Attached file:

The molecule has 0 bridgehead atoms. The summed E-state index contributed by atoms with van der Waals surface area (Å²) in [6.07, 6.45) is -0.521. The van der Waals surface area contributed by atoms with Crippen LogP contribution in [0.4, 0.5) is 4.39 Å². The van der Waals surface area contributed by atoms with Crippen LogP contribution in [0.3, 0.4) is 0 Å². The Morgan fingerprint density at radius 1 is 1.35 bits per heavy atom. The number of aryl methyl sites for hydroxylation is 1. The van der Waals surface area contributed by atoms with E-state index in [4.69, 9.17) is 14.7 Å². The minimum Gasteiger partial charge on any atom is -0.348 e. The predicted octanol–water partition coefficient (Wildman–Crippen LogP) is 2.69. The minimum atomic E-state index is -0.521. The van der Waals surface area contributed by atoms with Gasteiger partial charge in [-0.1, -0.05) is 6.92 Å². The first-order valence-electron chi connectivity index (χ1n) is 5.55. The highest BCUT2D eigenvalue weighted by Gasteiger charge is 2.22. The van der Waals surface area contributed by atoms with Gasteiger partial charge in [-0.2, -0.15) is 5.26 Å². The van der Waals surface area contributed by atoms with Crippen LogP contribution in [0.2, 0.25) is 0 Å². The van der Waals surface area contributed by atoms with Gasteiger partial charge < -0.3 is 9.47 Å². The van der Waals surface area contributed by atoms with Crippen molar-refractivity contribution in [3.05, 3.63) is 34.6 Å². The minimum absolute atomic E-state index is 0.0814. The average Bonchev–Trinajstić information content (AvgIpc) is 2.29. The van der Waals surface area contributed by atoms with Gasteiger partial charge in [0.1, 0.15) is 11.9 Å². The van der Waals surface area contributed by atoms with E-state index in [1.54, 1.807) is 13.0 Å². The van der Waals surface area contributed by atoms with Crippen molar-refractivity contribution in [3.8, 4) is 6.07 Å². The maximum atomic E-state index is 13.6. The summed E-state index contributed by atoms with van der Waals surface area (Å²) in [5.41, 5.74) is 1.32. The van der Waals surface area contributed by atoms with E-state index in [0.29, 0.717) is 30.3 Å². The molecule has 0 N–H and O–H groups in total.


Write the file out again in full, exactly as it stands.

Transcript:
The molecule has 0 bridgehead atoms. The summed E-state index contributed by atoms with van der Waals surface area (Å²) in [6.07, 6.45) is -0.521. The van der Waals surface area contributed by atoms with Crippen LogP contribution in [0.4, 0.5) is 4.39 Å². The van der Waals surface area contributed by atoms with Crippen LogP contribution in [0.3, 0.4) is 0 Å². The Morgan fingerprint density at radius 1 is 1.35 bits per heavy atom. The number of aryl methyl sites for hydroxylation is 1. The van der Waals surface area contributed by atoms with E-state index in [4.69, 9.17) is 14.7 Å². The minimum Gasteiger partial charge on any atom is -0.348 e. The predicted octanol–water partition coefficient (Wildman–Crippen LogP) is 2.69. The minimum atomic E-state index is -0.521. The van der Waals surface area contributed by atoms with Gasteiger partial charge in [-0.1, -0.05) is 6.92 Å². The first-order valence-electron chi connectivity index (χ1n) is 5.55. The highest BCUT2D eigenvalue weighted by Gasteiger charge is 2.22. The van der Waals surface area contributed by atoms with Gasteiger partial charge in [-0.2, -0.15) is 5.26 Å². The van der Waals surface area contributed by atoms with Crippen LogP contribution in [0.2, 0.25) is 0 Å². The van der Waals surface area contributed by atoms with Gasteiger partial charge < -0.3 is 9.47 Å². The van der Waals surface area contributed by atoms with Crippen molar-refractivity contribution in [3.05, 3.63) is 34.6 Å². The minimum absolute atomic E-state index is 0.0814. The average Bonchev–Trinajstić information content (AvgIpc) is 2.29. The van der Waals surface area contributed by atoms with Gasteiger partial charge in [0.1, 0.15) is 11.9 Å². The van der Waals surface area contributed by atoms with E-state index in [1.54, 1.807) is 13.0 Å². The van der Waals surface area contributed by atoms with Crippen molar-refractivity contribution in [3.8, 4) is 6.07 Å². The maximum atomic E-state index is 13.6. The summed E-state index contributed by atoms with van der Waals surface area (Å²) in [5.41, 5.74) is 1.32. The van der Waals surface area contributed by atoms with E-state index in [0.29, 0.717) is 30.3 Å². The molecule has 0 N–H and O–H groups in total.